Eating kimchi increases the risk of cancer. Studies show a positive link between pickled food & stomach cancer

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Credit: freepik (L), flickr (R)

Like other fermented food like yogurt and sauerkraut, kimchi is regarded as one of the healthy foods but experts have found a positive link of eating kimchi and gastric cancer. 

In recent years, kimchi has been enjoying a boost in popularity as more and more people are exposed to Korean culture and food.

Apart from it being loaded with vitamin A, B, and C, the reddish fermented cabbage also provides a good amount of healthy bacteria, ‘lactobacilli’ which helps with digestion and prevent yeast infection.

However, as stomach cancer rates are high in certain parts of Asia especially South Korea and Japan, experts suggest that there is a positive link between high intake of pickled food and stomach cancer.

Credit: Pixabay

Kimchi and its fermented counterparts like miso and pickled fish contain N-nitroso compounds, which are likely carcinogens.

A study shows that people who include kimchi and soybean paste in their diet had increased risk of stomach cancer compared to people who consume non-fermented food.

In another study, they found that there was a 50 percent higher risk of stomach cancer when participants consume pickled vegetables or foods.

Credit: Flickr

Kimchi is generally healthy food and provides essential amino acids and minerals. According to experts, it contains healthy flavonoids which are known to slow down the growth of cancer cells. However, it is the salt and preservatives used in kimchi and other fermented foods that are carcinogenic and increase the risk of stomach cancer.

This is because high salt intake strips the stomach lining which makes it more susceptible to inflammation and atrophy. When this happens, bacteria called H. pylori which is responsible for stomach cancer can easily infect the damaged walls of the stomach.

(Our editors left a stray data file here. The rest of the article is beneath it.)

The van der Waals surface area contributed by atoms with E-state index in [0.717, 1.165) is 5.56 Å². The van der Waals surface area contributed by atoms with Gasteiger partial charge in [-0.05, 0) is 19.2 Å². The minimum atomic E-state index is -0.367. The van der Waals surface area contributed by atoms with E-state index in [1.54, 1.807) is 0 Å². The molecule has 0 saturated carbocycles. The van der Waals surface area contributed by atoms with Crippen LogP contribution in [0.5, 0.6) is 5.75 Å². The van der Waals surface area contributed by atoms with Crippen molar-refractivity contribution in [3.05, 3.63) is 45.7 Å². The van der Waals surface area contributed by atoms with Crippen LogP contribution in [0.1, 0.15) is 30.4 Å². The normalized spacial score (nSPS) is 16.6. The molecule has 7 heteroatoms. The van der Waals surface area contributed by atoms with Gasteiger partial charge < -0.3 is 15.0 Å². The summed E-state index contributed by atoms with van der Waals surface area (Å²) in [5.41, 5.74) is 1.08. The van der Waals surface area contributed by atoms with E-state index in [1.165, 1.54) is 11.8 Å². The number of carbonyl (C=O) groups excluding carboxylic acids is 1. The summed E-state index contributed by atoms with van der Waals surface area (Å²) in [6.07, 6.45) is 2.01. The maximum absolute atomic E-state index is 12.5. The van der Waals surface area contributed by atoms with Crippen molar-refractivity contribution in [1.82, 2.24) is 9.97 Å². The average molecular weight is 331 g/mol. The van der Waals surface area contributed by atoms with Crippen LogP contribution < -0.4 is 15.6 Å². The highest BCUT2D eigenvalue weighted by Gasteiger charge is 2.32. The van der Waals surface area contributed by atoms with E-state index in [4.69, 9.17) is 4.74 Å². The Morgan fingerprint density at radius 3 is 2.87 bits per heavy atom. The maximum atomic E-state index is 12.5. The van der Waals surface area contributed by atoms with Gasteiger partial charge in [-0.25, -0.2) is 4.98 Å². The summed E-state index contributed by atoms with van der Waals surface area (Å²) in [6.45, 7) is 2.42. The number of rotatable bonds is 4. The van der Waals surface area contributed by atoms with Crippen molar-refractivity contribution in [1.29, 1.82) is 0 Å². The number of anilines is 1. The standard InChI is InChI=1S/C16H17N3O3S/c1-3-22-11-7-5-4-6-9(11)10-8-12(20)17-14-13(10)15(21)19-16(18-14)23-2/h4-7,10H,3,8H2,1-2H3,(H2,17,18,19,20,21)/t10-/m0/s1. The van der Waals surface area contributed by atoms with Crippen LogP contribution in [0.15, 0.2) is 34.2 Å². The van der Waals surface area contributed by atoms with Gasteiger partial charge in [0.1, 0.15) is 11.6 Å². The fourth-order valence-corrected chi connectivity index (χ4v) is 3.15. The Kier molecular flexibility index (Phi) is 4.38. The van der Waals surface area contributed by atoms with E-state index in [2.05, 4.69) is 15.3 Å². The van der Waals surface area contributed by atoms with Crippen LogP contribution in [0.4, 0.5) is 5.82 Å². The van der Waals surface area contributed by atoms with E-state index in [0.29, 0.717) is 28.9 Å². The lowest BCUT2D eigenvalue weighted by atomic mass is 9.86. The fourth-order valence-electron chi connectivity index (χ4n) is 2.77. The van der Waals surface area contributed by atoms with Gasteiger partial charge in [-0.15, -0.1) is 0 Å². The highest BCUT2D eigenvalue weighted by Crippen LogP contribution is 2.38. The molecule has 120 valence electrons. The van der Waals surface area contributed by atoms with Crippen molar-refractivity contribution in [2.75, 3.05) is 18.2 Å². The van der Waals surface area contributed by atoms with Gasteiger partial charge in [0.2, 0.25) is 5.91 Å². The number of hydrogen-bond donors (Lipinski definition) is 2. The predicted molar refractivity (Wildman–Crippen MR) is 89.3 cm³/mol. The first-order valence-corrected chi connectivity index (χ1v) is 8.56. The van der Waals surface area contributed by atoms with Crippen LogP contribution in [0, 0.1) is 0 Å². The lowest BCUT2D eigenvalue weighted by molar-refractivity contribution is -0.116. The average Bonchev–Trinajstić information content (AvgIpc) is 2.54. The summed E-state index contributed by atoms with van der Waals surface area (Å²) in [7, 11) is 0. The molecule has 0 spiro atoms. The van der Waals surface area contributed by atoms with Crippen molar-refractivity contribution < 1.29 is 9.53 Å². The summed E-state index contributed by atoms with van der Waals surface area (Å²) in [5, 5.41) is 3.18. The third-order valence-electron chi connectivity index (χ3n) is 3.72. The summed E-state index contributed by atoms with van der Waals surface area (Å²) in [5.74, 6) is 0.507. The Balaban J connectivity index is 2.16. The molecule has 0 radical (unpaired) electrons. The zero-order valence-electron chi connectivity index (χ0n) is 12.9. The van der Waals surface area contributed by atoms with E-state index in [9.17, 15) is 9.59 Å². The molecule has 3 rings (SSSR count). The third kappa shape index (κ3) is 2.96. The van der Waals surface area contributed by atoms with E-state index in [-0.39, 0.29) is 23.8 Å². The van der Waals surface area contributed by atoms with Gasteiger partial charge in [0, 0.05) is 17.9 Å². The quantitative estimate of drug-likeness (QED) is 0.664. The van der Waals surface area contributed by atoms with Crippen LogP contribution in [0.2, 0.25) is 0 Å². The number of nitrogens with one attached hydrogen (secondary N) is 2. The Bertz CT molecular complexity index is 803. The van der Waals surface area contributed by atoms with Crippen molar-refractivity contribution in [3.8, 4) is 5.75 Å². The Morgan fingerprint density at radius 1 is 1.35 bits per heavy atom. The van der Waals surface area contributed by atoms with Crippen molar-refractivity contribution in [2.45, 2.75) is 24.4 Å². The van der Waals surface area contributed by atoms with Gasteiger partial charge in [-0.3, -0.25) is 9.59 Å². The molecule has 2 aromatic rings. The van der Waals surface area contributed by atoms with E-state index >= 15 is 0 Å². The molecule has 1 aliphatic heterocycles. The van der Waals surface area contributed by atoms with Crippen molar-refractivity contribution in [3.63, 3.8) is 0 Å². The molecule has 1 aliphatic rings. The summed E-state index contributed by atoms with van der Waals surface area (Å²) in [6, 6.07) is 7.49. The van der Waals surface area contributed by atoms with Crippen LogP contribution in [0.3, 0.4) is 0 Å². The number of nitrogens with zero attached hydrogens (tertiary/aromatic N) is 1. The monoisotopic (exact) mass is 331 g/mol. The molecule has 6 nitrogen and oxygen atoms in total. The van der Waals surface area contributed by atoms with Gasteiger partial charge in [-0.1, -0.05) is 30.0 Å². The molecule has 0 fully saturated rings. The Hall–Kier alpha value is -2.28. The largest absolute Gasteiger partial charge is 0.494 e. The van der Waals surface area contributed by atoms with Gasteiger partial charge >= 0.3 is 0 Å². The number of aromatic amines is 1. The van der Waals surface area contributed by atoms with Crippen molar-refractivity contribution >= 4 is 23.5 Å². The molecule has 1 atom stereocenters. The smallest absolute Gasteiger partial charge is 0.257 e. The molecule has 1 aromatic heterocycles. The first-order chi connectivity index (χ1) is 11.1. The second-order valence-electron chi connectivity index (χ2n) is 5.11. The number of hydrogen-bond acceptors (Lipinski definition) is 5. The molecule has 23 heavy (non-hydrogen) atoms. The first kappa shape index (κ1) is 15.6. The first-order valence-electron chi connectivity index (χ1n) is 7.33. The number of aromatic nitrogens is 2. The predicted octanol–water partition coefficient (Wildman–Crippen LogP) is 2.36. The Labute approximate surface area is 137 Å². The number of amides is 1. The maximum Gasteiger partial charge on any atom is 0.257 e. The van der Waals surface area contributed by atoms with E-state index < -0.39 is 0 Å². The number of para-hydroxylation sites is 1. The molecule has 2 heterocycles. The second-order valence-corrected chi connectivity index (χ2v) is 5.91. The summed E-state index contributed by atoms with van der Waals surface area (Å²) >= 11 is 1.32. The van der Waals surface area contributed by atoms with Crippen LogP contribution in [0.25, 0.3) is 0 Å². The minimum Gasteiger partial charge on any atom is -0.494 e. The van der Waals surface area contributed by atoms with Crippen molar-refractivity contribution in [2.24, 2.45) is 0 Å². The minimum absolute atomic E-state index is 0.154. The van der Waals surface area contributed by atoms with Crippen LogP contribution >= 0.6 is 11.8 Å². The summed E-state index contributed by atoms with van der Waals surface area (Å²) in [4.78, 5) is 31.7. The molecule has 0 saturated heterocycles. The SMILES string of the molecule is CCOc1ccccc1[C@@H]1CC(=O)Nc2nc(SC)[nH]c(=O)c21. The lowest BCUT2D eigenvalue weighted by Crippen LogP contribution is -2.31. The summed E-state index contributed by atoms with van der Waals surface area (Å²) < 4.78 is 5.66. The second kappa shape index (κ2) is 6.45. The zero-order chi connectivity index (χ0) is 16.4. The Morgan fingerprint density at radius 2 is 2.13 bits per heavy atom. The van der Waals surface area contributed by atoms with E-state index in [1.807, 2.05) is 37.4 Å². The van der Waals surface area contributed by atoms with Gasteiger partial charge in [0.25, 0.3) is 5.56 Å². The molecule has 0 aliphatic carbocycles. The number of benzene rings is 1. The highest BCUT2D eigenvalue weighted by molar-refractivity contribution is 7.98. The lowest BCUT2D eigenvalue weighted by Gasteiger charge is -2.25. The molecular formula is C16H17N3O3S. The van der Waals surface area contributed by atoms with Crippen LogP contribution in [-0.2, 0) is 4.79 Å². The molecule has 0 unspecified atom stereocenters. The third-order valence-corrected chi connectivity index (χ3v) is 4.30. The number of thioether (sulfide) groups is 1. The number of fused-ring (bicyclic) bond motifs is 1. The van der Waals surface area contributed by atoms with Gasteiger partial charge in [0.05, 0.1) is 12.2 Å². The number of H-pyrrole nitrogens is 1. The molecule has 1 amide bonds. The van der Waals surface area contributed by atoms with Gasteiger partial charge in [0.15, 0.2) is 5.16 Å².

In a study of more than 2 million people done by the National Cancer Center Research Institute, they found that salty diet can increase the risk of stomach cancer by 10 percent.

According to Jeongseon Kim who led the research, he found there was a “weak but positive” association between salt intake and risk of stomach cancer.

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Dr. Al B. Benson III, a gastric cancer specialist from Northwestern University’s Feinberg School of Medicine in Chicago explained how salt is consumed may play the biggest role.

He cited a Japanese study which discovered that sodium in the form of table salt was linked to heart disease but not cancer while pickled or salted foods were linked to cancer but not cardiovascular disease.

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“The implication is that in areas where salt is used as a way to preserve foods, such as pickling, there is a higher risk,” Dr. Benson said in an interview with Reuters.

Even though stomach cancer rates are higher in South Korea, China and Japan, kimchi is not the only risk factor of the disease. Rather, it is the foods that are high in sodium that may increase the risk of stomach cancer apart from other factors like genetics, smoking and alcohol consumption.

“If you now live in the United States, although are originally from an area of the world with high gastric cancer rates, then you should look at your current diet and consider a reduction of salted foods, ” Dr. Benson concluded.

Credit: Reuters | World Cancer Research Fund

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